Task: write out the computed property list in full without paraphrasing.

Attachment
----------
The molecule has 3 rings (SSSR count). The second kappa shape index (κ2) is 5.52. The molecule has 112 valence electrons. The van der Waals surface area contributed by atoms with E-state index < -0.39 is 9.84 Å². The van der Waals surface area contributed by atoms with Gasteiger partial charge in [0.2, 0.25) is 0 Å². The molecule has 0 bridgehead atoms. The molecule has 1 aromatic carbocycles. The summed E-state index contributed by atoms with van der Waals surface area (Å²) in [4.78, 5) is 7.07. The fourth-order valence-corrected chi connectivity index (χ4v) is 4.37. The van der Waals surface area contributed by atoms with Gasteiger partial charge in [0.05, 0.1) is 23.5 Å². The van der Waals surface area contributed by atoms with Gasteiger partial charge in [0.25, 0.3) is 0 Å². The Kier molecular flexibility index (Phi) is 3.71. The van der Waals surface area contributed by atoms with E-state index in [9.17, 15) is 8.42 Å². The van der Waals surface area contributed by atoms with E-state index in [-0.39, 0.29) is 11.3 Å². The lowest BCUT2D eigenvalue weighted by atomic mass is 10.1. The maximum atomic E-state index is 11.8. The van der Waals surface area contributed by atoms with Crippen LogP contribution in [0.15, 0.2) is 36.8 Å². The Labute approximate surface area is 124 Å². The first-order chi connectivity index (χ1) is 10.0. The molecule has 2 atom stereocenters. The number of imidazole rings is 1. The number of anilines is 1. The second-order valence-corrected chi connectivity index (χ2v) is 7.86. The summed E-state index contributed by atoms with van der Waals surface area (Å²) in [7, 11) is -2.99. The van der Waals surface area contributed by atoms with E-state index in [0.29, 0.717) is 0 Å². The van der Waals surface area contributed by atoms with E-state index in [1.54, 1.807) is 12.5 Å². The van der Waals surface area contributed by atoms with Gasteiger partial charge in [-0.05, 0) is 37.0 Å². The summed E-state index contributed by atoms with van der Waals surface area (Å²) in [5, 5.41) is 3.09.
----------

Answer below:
The molecule has 3 rings (SSSR count). The second kappa shape index (κ2) is 5.52. The molecule has 112 valence electrons. The van der Waals surface area contributed by atoms with E-state index < -0.39 is 9.84 Å². The van der Waals surface area contributed by atoms with Gasteiger partial charge in [0.2, 0.25) is 0 Å². The molecule has 0 bridgehead atoms. The molecule has 1 aromatic carbocycles. The summed E-state index contributed by atoms with van der Waals surface area (Å²) in [4.78, 5) is 7.07. The fourth-order valence-corrected chi connectivity index (χ4v) is 4.37. The van der Waals surface area contributed by atoms with Gasteiger partial charge in [0.05, 0.1) is 23.5 Å². The van der Waals surface area contributed by atoms with Gasteiger partial charge in [0.25, 0.3) is 0 Å². The Kier molecular flexibility index (Phi) is 3.71. The van der Waals surface area contributed by atoms with E-state index in [9.17, 15) is 8.42 Å². The van der Waals surface area contributed by atoms with E-state index in [-0.39, 0.29) is 11.3 Å². The lowest BCUT2D eigenvalue weighted by atomic mass is 10.1. The maximum atomic E-state index is 11.8. The van der Waals surface area contributed by atoms with Crippen LogP contribution in [0.15, 0.2) is 36.8 Å². The Labute approximate surface area is 124 Å². The first-order chi connectivity index (χ1) is 10.0. The molecule has 2 atom stereocenters. The number of imidazole rings is 1. The number of anilines is 1. The second-order valence-corrected chi connectivity index (χ2v) is 7.86. The summed E-state index contributed by atoms with van der Waals surface area (Å²) in [7, 11) is -2.99. The van der Waals surface area contributed by atoms with E-state index in [0.29, 0.717) is 0 Å². The van der Waals surface area contributed by atoms with E-state index in [1.54, 1.807) is 12.5 Å². The van der Waals surface area contributed by atoms with Gasteiger partial charge in [-0.05, 0) is 37.0 Å². The summed E-state index contributed by atoms with van der Waals surface area (Å²) in [5, 5.41) is 3.09.